# SDL_thread Excessive Memory - Windows

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I am currently implementing thread safety into my API. During my usual stress-testing methods of looping 100000 iterations of the same code in search of leaks (and in this case understanding where I can get away with using a semaphore over a mutex by trying to force access violation by blasting 300000 threads at my processor as fast as possible), I noticed leaks of just under 1MB per thread I am running (ends up at ~260mb after 300000 threads have been run).

Now I have looked and I seem to understand that a thread stack is ~1MB, but I can't seem to find any sources explaining why the stack is not cleaning up after itself in SDL_thread. I have also found sources claiming that Windows just leaves the memory there for some sort of caching.

I am simply using the Windows Task Manager to spot the leaks (this may have significance in answering my problem).

Here is the code, it is very simple (in my actual tests the thread functions do different things, but this code produces the same problem):

 int testThreadOne(void* data) { return 0; } int testThreadTwo(void* data) { return 0; } int testThreadThree(void* data) { return 0; } for(int i = 0; i < 100000; ++i) { SDL_CreateThread(testThreadOne, 0); SDL_CreateThread(testThreadTwo, 0); SDL_CreateThread(testThreadThree, 0); }

I am also having similar issues with SDL windows (leaks about 2mb of memory after the first window created, then does not change after that) and Lua (leaks about 500k of memory after the first state is created, then does not change after that).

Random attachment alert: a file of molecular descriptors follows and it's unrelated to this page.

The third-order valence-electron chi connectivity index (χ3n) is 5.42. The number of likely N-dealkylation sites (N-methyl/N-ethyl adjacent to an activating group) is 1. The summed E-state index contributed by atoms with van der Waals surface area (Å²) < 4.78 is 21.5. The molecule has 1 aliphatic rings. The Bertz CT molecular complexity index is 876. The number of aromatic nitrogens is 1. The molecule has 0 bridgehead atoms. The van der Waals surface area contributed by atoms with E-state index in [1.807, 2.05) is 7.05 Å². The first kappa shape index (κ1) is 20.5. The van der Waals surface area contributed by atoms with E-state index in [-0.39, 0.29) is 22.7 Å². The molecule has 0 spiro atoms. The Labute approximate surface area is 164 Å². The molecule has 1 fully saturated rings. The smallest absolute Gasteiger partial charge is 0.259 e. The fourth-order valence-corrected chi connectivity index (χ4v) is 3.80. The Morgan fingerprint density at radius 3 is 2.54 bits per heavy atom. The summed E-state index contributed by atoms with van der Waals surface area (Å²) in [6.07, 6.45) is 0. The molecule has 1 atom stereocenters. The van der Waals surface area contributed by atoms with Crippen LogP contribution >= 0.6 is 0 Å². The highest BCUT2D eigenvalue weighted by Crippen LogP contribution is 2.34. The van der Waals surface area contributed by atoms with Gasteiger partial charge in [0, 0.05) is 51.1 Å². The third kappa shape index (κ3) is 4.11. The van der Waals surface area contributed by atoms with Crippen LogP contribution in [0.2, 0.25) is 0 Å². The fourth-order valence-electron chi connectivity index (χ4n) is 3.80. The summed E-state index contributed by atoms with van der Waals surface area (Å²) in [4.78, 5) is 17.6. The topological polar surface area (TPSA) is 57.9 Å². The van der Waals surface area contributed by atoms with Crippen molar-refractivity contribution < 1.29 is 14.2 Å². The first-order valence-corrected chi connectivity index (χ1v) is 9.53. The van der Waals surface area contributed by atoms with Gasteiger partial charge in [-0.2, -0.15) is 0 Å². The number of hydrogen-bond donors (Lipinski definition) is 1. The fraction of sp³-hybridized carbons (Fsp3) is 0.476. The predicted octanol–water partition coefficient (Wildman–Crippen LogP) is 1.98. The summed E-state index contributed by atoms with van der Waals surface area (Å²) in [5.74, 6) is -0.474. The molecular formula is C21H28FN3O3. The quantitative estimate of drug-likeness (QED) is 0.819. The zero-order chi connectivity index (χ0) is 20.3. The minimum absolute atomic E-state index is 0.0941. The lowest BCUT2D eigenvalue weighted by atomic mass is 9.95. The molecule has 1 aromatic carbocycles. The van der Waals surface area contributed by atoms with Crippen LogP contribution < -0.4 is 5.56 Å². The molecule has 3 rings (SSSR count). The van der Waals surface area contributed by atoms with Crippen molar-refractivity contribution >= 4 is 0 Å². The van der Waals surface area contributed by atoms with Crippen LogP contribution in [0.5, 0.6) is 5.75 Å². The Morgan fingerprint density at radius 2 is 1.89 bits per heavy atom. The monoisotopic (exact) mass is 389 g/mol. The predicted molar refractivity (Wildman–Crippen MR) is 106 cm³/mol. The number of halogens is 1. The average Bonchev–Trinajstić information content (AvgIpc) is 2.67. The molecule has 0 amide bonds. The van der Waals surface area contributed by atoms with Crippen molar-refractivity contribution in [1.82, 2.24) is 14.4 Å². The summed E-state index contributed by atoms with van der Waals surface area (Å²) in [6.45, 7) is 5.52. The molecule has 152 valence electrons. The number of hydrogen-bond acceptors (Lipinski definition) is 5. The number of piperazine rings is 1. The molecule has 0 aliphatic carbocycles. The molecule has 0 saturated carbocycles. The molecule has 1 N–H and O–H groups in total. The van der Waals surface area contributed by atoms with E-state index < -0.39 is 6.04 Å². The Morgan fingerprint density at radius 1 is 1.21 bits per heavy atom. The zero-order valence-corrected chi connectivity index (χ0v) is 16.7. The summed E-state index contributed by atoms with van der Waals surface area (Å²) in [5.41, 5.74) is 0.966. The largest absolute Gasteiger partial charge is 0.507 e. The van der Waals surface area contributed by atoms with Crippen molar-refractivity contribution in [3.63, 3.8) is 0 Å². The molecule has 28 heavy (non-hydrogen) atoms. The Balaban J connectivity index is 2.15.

I want to know:
- Is Windows purposely retaining the memory?
- Is Windows Task Manager unreliable for checking process memory?
- If neither of the above, what is happening?

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I want to know:
- Is Windows purposely retaining the memory?
- Is Windows Task Manager unreliable for checking process memory?

Yes, and yes. Windows keeps pages around till everything on the page is freed, even then, the runtimes might free internally for a later allocation and not free back to the OS. There are also other things, like fragmentation to consider, as the application can't free pages back to the OS if it is using even a single byte on the page. So, with a 4KB page, 1KB of data could take up 4MB of virtual memory if you only had one byte active per page. Now, back to task manager. It is showing you all the virtual memory pages allocated to your application, and thusly the number will always be higher than the actual amount of memory your application is using from that address space (it shows 4Mb used, when your application only sees the 1Kb of data you allocated).

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Cheers, that clears up the missing information from the sources I found.

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